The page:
In these chaotic times, maybe Cat­alo­nia should sit this one out

Sunday Independent (Ireland) - - Viewpoints - De­clan Lynch

THOUGH I am no Michael Palin when it comes to in­ter­na­tional travel and ad­ven­ture, I have been to Barcelona sev­eral times, and I have even ram­bled through other parts of Cat­alo­nia.

We have all been go­ing to Barcelona and greater Cat­alo­nia for a long time now. Vir­tu­ally any­one who has left Ire­land for recre­ational pur­poses has been there, at least once.

I went there for the first time in 1991, when they were dig­ging up the streets in Barcelona in prepa­ra­tion for the Olympics the fol­low­ing year. And now that I think of it, on that trip I saw Jimmy Magee strolling down Las Ram­blas, de­duc­ing straight away that the Mem­ory Man was on a top-level re­con­nais­sance mis­sion, mak­ing his own prepa­ra­tions for the Games, what­ever they might be.

I did not stop him to ask him what ex­actly he was do­ing there, as I did not know him and he did not know me. I just sighed in won­der at the thor­ough­ness of his re­searches.

But even he would have been as­ton­ished at the way those Olympics turned out, and what it says about the peo­ple of Cat­alo­nia. The host city ac­tu­ally didn’t go bankrupt within a few years, they didn’t con­struct a load of lu­di­crous venues which were never used af­ter 1992 and which are still be­ing paid for (due to the mas­sively stupid deals which en­abled them to be built in the first place). In fact, they did al­most none of the crazy things that so many other Olympic­shost­ing cities have done.

Barcelona did well out of the Olympics, and in­deed it is still do­ing well out of it — still en­joy­ing the in­fras­truc­tural de­vel­op­ments which may have been some­thing of a nui­sance to me and Jimmy Magee, but which turned out to be quite use­ful even­tu­ally. And it is gen­er­ally felt that the emer­gence of Barcelona as a ma­jor city was greatly in­flu­enced by this mir­a­cle which it per­formed in front of the world, by the im­pres­sion it gave of an ex­tra­or­di­nary peo­ple seiz­ing their mo­ment.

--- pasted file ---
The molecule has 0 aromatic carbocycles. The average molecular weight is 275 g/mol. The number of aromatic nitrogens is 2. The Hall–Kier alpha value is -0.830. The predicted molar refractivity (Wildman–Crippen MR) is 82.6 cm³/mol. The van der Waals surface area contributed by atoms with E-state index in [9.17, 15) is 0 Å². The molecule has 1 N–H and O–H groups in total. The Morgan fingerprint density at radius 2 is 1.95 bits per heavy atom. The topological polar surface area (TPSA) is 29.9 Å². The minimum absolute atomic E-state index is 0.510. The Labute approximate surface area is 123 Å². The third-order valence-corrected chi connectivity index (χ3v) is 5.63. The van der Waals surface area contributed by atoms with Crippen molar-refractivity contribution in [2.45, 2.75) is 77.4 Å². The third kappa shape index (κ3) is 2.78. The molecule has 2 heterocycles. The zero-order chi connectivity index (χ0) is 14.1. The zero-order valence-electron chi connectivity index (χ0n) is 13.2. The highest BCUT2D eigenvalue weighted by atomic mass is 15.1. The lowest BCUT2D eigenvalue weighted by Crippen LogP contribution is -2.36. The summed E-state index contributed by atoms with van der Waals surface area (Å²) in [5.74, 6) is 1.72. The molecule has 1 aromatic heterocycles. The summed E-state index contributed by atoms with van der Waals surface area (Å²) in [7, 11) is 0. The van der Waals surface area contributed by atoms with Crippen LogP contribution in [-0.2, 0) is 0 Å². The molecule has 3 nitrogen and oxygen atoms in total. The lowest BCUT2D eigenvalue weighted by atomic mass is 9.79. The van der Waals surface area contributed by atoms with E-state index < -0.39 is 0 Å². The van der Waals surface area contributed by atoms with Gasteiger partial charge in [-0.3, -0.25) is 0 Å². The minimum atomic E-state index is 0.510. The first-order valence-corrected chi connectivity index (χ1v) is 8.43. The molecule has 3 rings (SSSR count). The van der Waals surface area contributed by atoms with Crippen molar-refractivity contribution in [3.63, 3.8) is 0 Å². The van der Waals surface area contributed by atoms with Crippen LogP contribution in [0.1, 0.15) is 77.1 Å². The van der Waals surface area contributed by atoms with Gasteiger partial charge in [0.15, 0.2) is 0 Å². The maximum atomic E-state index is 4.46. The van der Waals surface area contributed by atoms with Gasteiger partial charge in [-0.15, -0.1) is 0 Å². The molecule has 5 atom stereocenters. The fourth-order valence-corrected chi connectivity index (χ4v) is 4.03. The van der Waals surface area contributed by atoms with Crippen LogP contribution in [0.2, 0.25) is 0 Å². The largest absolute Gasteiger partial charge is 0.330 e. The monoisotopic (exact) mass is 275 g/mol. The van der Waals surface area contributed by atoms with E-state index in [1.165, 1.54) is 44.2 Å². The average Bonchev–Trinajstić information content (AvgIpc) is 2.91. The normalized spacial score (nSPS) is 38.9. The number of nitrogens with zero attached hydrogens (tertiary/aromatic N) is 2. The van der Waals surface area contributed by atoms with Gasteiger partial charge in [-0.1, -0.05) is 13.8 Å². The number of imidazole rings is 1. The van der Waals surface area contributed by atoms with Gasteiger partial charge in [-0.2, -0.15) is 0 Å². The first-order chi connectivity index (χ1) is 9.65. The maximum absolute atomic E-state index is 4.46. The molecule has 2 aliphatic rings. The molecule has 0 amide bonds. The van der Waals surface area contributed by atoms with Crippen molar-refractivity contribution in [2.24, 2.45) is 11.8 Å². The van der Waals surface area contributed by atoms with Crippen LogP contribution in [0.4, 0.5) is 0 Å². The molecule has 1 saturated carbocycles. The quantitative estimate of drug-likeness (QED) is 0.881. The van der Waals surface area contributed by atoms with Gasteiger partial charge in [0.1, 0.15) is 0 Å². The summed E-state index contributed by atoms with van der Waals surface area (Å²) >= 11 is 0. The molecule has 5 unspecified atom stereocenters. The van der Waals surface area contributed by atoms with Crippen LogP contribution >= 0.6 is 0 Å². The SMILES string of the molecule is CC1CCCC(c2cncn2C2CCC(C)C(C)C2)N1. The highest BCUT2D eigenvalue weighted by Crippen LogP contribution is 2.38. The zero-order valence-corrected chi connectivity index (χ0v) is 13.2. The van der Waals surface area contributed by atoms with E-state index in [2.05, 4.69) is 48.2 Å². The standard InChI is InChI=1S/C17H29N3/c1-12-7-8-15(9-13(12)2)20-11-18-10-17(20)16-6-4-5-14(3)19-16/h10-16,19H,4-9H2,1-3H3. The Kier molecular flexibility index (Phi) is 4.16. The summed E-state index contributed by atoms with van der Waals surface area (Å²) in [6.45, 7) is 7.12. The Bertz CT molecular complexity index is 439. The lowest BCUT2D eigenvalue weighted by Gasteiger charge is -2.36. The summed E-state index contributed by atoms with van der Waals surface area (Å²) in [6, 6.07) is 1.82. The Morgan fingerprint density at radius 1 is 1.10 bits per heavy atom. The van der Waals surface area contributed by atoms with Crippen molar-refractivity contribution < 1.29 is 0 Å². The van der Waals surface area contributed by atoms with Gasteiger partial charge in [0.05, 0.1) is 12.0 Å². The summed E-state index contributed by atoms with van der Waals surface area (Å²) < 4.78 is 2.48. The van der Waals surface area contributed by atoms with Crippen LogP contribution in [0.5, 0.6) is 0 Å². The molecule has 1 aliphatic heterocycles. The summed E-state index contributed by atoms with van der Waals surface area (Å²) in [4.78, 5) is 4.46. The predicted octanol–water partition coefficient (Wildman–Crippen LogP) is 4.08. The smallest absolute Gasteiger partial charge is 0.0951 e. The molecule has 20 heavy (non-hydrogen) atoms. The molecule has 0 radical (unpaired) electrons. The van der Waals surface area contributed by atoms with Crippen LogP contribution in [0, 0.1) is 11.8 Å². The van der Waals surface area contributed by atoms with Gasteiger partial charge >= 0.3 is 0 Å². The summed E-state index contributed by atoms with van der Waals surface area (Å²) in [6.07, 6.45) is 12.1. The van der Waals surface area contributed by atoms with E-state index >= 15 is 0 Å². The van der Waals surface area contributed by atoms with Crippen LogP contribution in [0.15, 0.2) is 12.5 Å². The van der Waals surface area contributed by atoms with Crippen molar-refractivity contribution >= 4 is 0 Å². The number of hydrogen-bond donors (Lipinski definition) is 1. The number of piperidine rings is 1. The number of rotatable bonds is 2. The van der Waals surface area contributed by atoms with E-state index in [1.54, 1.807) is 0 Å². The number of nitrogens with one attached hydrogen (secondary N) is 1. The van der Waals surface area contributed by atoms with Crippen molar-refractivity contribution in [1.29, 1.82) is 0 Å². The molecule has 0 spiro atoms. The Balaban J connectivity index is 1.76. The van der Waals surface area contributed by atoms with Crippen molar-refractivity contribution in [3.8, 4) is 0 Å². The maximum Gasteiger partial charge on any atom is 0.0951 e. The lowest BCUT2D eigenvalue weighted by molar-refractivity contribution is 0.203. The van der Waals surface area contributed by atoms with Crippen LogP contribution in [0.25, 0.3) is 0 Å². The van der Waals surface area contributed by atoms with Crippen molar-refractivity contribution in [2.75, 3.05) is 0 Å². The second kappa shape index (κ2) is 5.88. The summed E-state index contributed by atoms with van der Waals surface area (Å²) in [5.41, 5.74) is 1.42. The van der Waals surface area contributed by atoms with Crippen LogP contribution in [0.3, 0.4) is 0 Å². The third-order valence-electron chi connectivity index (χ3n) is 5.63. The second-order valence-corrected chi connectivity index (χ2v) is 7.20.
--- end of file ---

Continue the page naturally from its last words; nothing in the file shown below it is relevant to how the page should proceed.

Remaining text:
Leav­ing aside the ob­vi­ous great­ness, the Gaudi ar­chi­tec­ture and the Camp Nou, the cul­ture of this place has al­ways seemed to be grounded in a kind of a deep in­tel­li­gence. You can see it in the foot­ball team — the way that they turn com­mon sense into a kind of an art form.

So it is in­dica­tive of the hor­ri­bly twisted pow­ers of na­tion­al­ism, that Cat­alo­nia is seek­ing a kind of in­de­pen­dence which re­ally doesn’t seem to make much sense at all. And cer­tainly not at the present time.

If we look first at the tim­ing, we might have imag­ined that these ex­cep­tion­ally bright and grown-up peo­ple would have had a look around the world, and formed a view which went some­thing like this:

“Cer­tainly we would like to de­clare in­de­pen­dence from Spain, at some time, for the usual rea­sons. But the way things are go­ing these days, you’ve got na­tion­al­ism on the rise in Ger­many and France and Hol­land and most other places, if truth be told. And as is usual when na­tion­al­ism is on the rise, very bad things tend to hap­pen, for quite a long time.

“Bri­tain is in the process of be­ing de­stroyed by the na­tion­al­ist Brex­i­teers. Amer­ica is go­ing down un­der the na­tion­al­ism of Trump. It is per­fectly clear that democ­ra­cies all over the place are be­ing desta­bilised by these de­mented en­er­gies.

“But you know what? We’re a bit bet­ter than that. We’re the folks who did well out of the Olympics. That’s how good we are. So we fig­ure that it’s prob­a­bly in no­body’s in­ter­est right now to desta­bilise this old con­ti­nent of ours any fur­ther, to bring up even darker mem­o­ries of the 1930s by kick­ing off some new ver­sion of the Span­ish Civil War.